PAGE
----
Dress codes have recently been thrown into the spotlight, following a government review of current workplace practices.
A joint report issued by two Parliamentary committees said that the Equality Act 2010 should be properly enforced to ban sexist dress rules at work, which discriminate against women.
The report, entitled High Heels and Workplace Dress Codes, was commissioned following the story of Nicola Thorp, a receptionist who was sent home from work without pay in December 2015 for refusing to wear two to four inch high heels, a requirement set out in the dress code. In response, Nicola set up an online petition on the government website calling for a change in the law, making it illegal for a company to require women to wear high heels at work. The petition was signed by over 150,000 people and attracted a great deal of press attention.
The report concluded that the Equality Act 2010 should ban discriminatory dress rules at work, but in practice, the law is not applied properly to protect workers of either gender. The report found that discriminatory dress codes remain widespread. The committee found examples of cases where women have been required to wear revealing outfits, dye their hair blonde and to constantly reapply makeup.
The report has called for the Government to review the law and to ask Parliament to make changes, if necessary, to ensure that it is more effective in preventing discriminatory dress codes.
This high profile report is a timely reminder that dress codes can be a minefield for employers, for many different reasons, including the nature of the work being carried out and cultural and religious issues in the workplace.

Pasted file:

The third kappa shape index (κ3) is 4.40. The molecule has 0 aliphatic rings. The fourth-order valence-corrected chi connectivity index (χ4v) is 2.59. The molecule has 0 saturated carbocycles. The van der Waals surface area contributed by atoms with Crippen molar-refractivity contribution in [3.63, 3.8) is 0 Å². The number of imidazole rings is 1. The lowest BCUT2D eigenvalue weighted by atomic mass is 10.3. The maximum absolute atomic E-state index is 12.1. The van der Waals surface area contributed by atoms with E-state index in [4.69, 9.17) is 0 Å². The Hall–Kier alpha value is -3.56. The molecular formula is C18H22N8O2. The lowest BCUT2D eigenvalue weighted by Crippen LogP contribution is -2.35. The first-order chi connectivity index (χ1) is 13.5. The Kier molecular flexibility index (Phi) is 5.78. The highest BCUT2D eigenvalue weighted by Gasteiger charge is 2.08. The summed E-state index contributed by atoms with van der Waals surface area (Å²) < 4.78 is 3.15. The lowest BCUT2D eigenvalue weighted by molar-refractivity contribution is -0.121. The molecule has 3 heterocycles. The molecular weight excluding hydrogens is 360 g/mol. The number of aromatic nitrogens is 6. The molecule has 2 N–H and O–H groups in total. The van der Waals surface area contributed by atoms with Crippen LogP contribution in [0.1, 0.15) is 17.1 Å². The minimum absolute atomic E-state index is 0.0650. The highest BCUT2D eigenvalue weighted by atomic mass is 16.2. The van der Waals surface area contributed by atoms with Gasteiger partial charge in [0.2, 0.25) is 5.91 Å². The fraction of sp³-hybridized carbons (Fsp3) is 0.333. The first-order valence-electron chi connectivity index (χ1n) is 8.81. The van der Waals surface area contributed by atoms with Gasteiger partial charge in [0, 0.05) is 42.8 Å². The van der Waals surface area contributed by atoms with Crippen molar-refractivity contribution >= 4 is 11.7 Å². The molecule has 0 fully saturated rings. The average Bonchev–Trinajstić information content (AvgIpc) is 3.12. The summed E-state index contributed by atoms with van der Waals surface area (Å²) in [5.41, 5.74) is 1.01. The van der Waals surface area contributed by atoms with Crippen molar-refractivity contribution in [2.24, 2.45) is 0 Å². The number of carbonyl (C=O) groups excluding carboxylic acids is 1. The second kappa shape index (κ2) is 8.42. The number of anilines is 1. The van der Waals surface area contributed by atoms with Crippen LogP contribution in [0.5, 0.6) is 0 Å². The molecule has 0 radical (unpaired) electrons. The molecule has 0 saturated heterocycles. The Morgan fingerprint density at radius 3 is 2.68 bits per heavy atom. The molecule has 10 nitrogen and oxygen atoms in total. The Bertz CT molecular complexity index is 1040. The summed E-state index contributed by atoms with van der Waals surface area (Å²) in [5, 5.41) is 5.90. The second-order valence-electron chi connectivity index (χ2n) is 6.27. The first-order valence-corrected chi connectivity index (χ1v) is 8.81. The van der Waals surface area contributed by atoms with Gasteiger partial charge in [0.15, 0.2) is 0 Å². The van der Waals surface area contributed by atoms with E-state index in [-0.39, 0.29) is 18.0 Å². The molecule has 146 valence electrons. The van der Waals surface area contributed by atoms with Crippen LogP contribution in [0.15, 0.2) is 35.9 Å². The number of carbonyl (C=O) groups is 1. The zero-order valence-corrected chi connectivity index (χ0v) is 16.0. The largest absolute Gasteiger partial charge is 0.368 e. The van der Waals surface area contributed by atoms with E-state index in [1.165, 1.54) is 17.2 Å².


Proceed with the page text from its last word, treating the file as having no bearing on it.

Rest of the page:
Interestingly, shortly after Nicola’s case hit the press the agency she worked for removed its old dress code and replaced it with a new gender-neutral dress code.
Going forward employers should review their current dress codes and think carefully about the content. The general guidance when implementing a dress code is to avoid being too specific. It is key that dress codes must apply to both men and women equally, although they may have different requirements. Case law establishes that dress codes will not normally be discriminatory if an even-handed approach is taken between men and women and dress requirements are based on conventional standards of, for example, ‘smartness’.
In addition, employers need to recognise that they will have to consider making adjustments to their dress code where an employee is disadvantaged due to a protected characteristic, such as religion, sex or disability. An employer may be entitled to refuse the employee’s request but before doing so they need to show that they have thought about the reason why that particular aspect of the dress code is being imposed and balance that against the disadvantage being suffered by the employee. The employer needs to think about whether it can still meet the objective of the dress code but in a different way, which allows the employee’s changes to be accommodated.
Five top tips for organisations on dress codes:
- Be clear at the outset on what you are looking to achieve and why
- Avoid being prescriptive about what should be worn if the aim is just to ensure that staff are smart or projecting a professional image and consider current conventions
- Set out what you do regard as unacceptable e.g. beachwear (unless you employ lifeguards!)
- Make it clear how the code will take into account cultural and religious requirements
- Set out the implications of a failure to comply with the code
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